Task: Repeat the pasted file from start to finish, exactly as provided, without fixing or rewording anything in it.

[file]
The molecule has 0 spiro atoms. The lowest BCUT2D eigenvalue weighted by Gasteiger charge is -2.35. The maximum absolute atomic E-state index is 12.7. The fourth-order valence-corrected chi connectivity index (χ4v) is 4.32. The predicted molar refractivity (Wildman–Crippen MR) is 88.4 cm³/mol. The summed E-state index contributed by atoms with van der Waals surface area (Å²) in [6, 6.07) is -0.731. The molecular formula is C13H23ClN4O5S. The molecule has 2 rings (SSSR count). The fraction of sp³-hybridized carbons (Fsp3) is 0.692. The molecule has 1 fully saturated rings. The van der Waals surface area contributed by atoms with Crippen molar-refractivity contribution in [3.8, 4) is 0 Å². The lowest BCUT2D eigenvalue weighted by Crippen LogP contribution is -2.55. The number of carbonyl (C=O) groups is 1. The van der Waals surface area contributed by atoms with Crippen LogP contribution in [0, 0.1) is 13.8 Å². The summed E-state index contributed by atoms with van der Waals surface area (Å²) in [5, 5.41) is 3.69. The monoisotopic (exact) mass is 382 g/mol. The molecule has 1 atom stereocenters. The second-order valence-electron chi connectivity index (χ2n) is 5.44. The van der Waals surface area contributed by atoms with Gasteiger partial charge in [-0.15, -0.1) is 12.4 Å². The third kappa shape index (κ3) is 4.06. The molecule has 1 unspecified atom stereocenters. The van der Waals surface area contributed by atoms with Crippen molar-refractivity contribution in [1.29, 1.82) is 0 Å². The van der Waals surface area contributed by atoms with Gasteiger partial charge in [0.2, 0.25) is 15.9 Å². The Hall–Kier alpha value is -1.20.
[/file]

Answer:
The molecule has 0 spiro atoms. The lowest BCUT2D eigenvalue weighted by Gasteiger charge is -2.35. The maximum absolute atomic E-state index is 12.7. The fourth-order valence-corrected chi connectivity index (χ4v) is 4.32. The predicted molar refractivity (Wildman–Crippen MR) is 88.4 cm³/mol. The summed E-state index contributed by atoms with van der Waals surface area (Å²) in [6, 6.07) is -0.731. The molecular formula is C13H23ClN4O5S. The molecule has 2 rings (SSSR count). The fraction of sp³-hybridized carbons (Fsp3) is 0.692. The molecule has 1 fully saturated rings. The van der Waals surface area contributed by atoms with Crippen molar-refractivity contribution in [3.8, 4) is 0 Å². The lowest BCUT2D eigenvalue weighted by Crippen LogP contribution is -2.55. The number of carbonyl (C=O) groups is 1. The van der Waals surface area contributed by atoms with Crippen LogP contribution in [0, 0.1) is 13.8 Å². The summed E-state index contributed by atoms with van der Waals surface area (Å²) in [5, 5.41) is 3.69. The monoisotopic (exact) mass is 382 g/mol. The molecule has 1 atom stereocenters. The second-order valence-electron chi connectivity index (χ2n) is 5.44. The van der Waals surface area contributed by atoms with Gasteiger partial charge in [-0.15, -0.1) is 12.4 Å². The third kappa shape index (κ3) is 4.06. The molecule has 1 unspecified atom stereocenters. The van der Waals surface area contributed by atoms with Crippen molar-refractivity contribution in [1.29, 1.82) is 0 Å². The van der Waals surface area contributed by atoms with Gasteiger partial charge in [0.2, 0.25) is 15.9 Å². The Hall–Kier alpha value is -1.20.